Photo Archive Heinz Mack



Heinz Mack ‘Spectrum’ (1950-2016)
Galerie Perrotin, Paris
Paris | France
23 April > 4 June 2016



Parallelogramm, Heinz Mack, 2016
Stainless steel.
View of the exhibition ‘Spectrum’
at Galerie Perrotin, Paris.
Photo Claire Dorn



Until recent years there was a great big hole in our art education. It is gradually being filled with ZERO – something to celebrate.

The resurgence of interest in the highly-influential European-based ZERO art movement founded in the 1950s, but which by the mid-1970s had all but disappeared, was probably the result of the 2010 sale of the Gerhard and Anna Lenz collection of ZERO art at Sotheby’s in London, in the wake of which major retrospective exhibitions at The Guggenheim in New York, Amsterdam’s Stedelijk, Martin-Gropius-Bau in Berlin, and the Galeries Nationales du Grand Palais in Paris all followed.

The shows at these prominent institutions, however, as opposed to being about any single artist within the group, have all been mixed. In fact, aside from a solo exhibition this year in Istanbul, and others in equally obscure locations, such as Teheran (2001), ZERO’s visionary founding member, the German Heinz Mack (b 1935), hasn’t had a major one-man show outside of Germany since 1973 – an oversight which this new show at Paris’s prestigious Galerie Perrotin, will go some way to putting right.

Destined to become a significant contributor to the history of 20th century art, having attended the Arts Academy in Düsseldorf, Heinz Mack studied philosophy in Cologne in the mid-1950s and afterwards began to create paintings, reliefs, and sculptures exploring the effects of light, reflections and movement. He first experimented with spatial art through light reliefs and light cubes in polished aluminium in 1958, creating ambiguous works that were difficult to fix mentally or to record photographically.

Mack’s first solo exhibition in 1957 at Galerie Schmela in Düsseldorf, was soon followed by others in Paris, London and, in 1966, New York, where from 1964 > 65 he had briefly lived. However, since the 1966 show, Mack’s work has only appeared in America amongst that of many others in 2001 at MoMA and at Los Angeles County Museum in 2004, as well as, of course, in the 2014, much-belated, first ever, large-scale exhibition in the United States of the group’s work, ZERO – Countdown to tomorrow, 1950-1960s, at The Guggenheim.

Lamellenrelief, Heinz Mack, 1963
Aluminium, wood, perspex.
Photo Pierre Antoine



Lichtgitter-Relief, Heinz Mack, 1984
Varnished steel, brass, wood.
Photo Pierre Antoine



Lichtskulptur, 2001
(Detail – replica of the
lost original model from 1976)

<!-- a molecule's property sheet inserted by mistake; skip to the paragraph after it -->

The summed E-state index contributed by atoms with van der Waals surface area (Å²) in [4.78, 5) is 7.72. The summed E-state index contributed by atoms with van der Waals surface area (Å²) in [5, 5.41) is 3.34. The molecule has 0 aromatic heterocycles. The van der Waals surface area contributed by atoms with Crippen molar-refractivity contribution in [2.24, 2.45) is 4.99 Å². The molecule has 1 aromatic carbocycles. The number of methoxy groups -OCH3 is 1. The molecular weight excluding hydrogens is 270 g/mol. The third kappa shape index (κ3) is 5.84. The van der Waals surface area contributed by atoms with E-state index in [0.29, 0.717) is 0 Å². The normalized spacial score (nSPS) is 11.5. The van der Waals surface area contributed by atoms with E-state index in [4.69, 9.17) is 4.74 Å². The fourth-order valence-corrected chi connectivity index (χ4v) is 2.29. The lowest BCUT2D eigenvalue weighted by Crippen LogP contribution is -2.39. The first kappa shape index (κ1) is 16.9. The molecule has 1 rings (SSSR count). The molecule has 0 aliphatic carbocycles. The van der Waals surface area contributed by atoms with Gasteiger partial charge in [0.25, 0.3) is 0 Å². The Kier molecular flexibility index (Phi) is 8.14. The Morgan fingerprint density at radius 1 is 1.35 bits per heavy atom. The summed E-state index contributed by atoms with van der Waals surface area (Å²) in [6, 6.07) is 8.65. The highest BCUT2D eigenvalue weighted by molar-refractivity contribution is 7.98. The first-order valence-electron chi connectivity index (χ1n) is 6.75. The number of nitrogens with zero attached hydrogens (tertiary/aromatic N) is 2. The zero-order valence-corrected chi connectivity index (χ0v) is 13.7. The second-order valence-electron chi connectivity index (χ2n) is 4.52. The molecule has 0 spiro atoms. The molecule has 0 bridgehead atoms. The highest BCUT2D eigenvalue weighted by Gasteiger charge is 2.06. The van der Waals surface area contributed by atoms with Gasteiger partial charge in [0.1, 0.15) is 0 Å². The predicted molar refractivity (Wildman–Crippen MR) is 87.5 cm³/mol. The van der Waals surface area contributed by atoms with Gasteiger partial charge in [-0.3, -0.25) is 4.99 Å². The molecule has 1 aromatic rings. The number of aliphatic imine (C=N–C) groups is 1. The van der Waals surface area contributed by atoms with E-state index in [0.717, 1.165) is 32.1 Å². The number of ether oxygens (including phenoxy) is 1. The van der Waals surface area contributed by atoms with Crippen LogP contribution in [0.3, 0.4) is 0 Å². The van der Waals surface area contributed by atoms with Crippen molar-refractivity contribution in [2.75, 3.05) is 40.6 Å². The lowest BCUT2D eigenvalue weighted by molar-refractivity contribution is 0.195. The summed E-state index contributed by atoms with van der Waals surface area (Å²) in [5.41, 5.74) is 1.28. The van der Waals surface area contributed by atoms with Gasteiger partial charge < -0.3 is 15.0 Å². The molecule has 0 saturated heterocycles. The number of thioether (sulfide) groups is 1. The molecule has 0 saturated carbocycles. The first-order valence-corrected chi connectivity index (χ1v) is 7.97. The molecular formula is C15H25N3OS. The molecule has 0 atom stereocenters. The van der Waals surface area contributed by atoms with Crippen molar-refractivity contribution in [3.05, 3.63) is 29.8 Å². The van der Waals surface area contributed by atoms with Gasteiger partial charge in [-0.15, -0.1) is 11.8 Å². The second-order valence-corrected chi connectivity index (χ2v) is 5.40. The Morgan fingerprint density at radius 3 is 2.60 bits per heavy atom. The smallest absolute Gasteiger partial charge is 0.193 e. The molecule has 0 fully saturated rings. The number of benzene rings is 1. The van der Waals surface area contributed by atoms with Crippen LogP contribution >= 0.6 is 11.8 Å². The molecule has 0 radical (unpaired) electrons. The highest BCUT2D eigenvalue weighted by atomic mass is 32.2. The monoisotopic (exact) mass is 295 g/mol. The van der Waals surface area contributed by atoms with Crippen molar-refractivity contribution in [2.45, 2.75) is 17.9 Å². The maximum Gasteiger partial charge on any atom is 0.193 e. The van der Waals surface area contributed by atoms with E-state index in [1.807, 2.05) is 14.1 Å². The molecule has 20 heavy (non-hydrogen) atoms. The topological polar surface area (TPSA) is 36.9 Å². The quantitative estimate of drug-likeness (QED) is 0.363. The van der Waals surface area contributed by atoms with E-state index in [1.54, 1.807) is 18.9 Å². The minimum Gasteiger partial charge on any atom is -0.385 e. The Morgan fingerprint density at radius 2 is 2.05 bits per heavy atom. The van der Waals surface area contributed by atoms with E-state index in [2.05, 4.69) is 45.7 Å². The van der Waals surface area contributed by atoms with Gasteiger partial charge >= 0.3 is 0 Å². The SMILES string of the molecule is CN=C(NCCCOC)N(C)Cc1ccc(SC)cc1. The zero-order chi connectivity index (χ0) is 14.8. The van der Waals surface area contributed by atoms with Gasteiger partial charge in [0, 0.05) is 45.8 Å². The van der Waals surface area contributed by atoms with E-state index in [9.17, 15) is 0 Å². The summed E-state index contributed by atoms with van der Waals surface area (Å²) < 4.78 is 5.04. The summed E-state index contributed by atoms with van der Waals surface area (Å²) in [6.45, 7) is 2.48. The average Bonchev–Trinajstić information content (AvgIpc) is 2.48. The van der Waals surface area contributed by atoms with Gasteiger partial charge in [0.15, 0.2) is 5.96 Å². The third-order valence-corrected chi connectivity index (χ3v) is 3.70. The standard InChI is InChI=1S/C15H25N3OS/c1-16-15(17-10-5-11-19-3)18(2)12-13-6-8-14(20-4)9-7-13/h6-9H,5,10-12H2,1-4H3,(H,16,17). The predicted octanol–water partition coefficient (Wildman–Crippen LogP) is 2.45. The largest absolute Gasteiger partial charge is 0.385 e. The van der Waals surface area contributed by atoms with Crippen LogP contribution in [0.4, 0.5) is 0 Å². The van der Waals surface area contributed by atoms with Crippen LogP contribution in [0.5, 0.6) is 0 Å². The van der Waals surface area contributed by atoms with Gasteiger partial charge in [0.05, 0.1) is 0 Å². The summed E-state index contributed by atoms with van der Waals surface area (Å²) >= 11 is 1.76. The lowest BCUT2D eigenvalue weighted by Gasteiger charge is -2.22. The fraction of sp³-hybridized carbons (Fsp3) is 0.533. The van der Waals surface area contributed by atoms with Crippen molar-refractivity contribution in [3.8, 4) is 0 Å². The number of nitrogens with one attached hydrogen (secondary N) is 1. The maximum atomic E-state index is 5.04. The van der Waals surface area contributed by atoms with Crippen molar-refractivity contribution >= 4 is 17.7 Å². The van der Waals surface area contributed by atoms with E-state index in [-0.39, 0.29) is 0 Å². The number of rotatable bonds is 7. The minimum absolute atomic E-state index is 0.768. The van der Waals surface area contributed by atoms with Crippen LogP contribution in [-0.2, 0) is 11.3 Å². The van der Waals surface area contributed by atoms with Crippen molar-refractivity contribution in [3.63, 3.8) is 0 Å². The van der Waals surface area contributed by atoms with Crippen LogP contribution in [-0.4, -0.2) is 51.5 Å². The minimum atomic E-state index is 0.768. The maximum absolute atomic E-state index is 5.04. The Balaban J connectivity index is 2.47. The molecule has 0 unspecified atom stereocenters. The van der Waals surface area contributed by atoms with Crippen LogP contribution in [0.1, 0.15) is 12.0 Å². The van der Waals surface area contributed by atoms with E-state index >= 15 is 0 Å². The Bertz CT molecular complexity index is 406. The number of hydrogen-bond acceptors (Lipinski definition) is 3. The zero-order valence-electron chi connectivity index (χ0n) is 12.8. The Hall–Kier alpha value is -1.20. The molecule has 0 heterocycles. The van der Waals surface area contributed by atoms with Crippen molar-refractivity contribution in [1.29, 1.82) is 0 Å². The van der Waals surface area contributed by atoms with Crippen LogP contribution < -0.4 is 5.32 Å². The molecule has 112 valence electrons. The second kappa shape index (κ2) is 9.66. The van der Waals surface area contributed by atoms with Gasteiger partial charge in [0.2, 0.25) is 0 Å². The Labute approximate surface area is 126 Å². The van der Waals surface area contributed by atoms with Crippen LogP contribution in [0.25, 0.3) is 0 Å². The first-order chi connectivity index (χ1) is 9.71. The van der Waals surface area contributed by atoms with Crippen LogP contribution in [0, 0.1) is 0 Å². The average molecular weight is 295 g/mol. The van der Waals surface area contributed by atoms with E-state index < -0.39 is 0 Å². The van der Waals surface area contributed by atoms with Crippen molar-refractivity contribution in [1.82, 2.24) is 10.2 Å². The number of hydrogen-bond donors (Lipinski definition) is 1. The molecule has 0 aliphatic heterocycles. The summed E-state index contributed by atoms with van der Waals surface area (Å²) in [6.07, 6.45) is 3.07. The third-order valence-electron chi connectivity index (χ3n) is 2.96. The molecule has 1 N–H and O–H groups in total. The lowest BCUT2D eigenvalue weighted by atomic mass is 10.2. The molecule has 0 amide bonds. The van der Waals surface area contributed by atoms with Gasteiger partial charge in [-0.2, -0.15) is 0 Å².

Embossed, anodised,
silver-coloured aluminium,
stainless steel.
Photo Archive Heinz Mack



The apparent American ambivalence toward Mack and ZERO’s work throughout the 1970s, 80s and 90s may have its roots in the late 1940s, when, post World War II, for the first time the locus of contemporary art shifted from Paris to New York, where abstract expressionism – often referred to as the first specifically American art movement to achieve international influence – and the work of Jackson Pollock, Mark Rothko and Willem de Kooning, was the big draw. ZERO formed by Heinz Mack with Otto Piene, later joined by Günther Uecker, which came to number among many others Yves Klein and Jesús Rafael Soto as members, argued that art should be void of colour, emotion and individual expression, thus placing itself in direct opposition to abstract expressionism, and anathema in the USA. Minimalism and pop art, too, had by the end of the 1950s become powerful forces in the United States and would further strengthen New York’s impregnable position as the world’s art capital – a position it would not willingly relinquish and one which, at the time, and for the next couple of decades, it was easily able to defend.

In recognition of his international importance, in 1970, Mack represented Germany at The Venice Bienale, but, despite having created groundbreaking abstract work, and productions – via his numerous excursions to the Sahara and the Arctic – and actions that foreshadowed land art, as well as having anticipated aspects of minimalism and conceptual art was largely ignored in the US. Over time ZERO itself would disintegrate. Heinz Mack has not been idle, however, and at his studios in Mönchengladbach and Ibiza has continued his systematic and sensual exploration of reflection, and the chromatic light spectrum and its perceptive thresholds, areas in which his contemporary artist heirs, such as Olafur Eliasson, are also active.

Heinz Mack ‘Spectrum’ (1950-2016), curated by Matthieu Poirier, at Galerie Perrotin, Paris, exhibits more than 70 works, including some early pieces that have never previously been shown in public.

All images © Heinz MACK / ADAGP, Paris, 2016, courtesy Galerie Perrotin